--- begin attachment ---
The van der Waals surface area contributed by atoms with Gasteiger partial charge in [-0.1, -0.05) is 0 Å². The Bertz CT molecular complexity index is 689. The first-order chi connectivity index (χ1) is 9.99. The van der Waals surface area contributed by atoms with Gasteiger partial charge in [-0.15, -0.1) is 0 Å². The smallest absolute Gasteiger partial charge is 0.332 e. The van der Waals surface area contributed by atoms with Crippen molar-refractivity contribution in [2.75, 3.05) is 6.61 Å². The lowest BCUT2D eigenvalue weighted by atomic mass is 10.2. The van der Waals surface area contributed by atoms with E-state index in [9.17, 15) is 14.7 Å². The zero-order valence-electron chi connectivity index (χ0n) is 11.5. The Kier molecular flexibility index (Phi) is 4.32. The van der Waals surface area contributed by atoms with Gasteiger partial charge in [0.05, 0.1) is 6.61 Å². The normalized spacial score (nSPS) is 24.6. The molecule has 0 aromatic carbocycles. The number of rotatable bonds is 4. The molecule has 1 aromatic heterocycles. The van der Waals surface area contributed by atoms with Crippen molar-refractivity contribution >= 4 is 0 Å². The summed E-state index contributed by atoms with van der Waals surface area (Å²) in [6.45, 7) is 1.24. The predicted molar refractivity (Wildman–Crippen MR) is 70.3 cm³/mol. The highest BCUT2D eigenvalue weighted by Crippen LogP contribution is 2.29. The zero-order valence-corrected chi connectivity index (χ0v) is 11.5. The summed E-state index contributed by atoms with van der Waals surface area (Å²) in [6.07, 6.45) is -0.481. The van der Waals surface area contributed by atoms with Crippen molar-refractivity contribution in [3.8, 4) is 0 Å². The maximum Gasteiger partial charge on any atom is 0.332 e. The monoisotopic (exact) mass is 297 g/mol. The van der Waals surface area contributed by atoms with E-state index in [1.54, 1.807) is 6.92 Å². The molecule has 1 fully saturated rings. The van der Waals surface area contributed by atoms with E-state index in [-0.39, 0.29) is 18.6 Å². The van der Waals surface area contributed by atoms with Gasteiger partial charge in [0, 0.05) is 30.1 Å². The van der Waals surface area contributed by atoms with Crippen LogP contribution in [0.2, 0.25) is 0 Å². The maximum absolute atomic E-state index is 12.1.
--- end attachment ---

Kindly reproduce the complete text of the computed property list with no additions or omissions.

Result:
The van der Waals surface area contributed by atoms with Gasteiger partial charge in [-0.1, -0.05) is 0 Å². The Bertz CT molecular complexity index is 689. The first-order chi connectivity index (χ1) is 9.99. The van der Waals surface area contributed by atoms with Gasteiger partial charge in [-0.15, -0.1) is 0 Å². The smallest absolute Gasteiger partial charge is 0.332 e. The van der Waals surface area contributed by atoms with Crippen molar-refractivity contribution in [2.75, 3.05) is 6.61 Å². The lowest BCUT2D eigenvalue weighted by atomic mass is 10.2. The van der Waals surface area contributed by atoms with E-state index in [9.17, 15) is 14.7 Å². The zero-order valence-electron chi connectivity index (χ0n) is 11.5. The Kier molecular flexibility index (Phi) is 4.32. The van der Waals surface area contributed by atoms with Gasteiger partial charge in [0.05, 0.1) is 6.61 Å². The normalized spacial score (nSPS) is 24.6. The molecule has 0 aromatic carbocycles. The number of rotatable bonds is 4. The molecule has 1 aromatic heterocycles. The van der Waals surface area contributed by atoms with Crippen molar-refractivity contribution >= 4 is 0 Å². The summed E-state index contributed by atoms with van der Waals surface area (Å²) in [6.45, 7) is 1.24. The predicted molar refractivity (Wildman–Crippen MR) is 70.3 cm³/mol. The highest BCUT2D eigenvalue weighted by Crippen LogP contribution is 2.29. The zero-order valence-corrected chi connectivity index (χ0v) is 11.5. The summed E-state index contributed by atoms with van der Waals surface area (Å²) in [6.07, 6.45) is -0.481. The van der Waals surface area contributed by atoms with Crippen molar-refractivity contribution in [3.8, 4) is 0 Å². The maximum Gasteiger partial charge on any atom is 0.332 e. The monoisotopic (exact) mass is 297 g/mol. The van der Waals surface area contributed by atoms with E-state index in [1.54, 1.807) is 6.92 Å². The molecule has 1 fully saturated rings. The van der Waals surface area contributed by atoms with E-state index in [-0.39, 0.29) is 18.6 Å². The van der Waals surface area contributed by atoms with Gasteiger partial charge in [0, 0.05) is 30.1 Å². The van der Waals surface area contributed by atoms with Crippen LogP contribution in [0.2, 0.25) is 0 Å². The maximum absolute atomic E-state index is 12.1.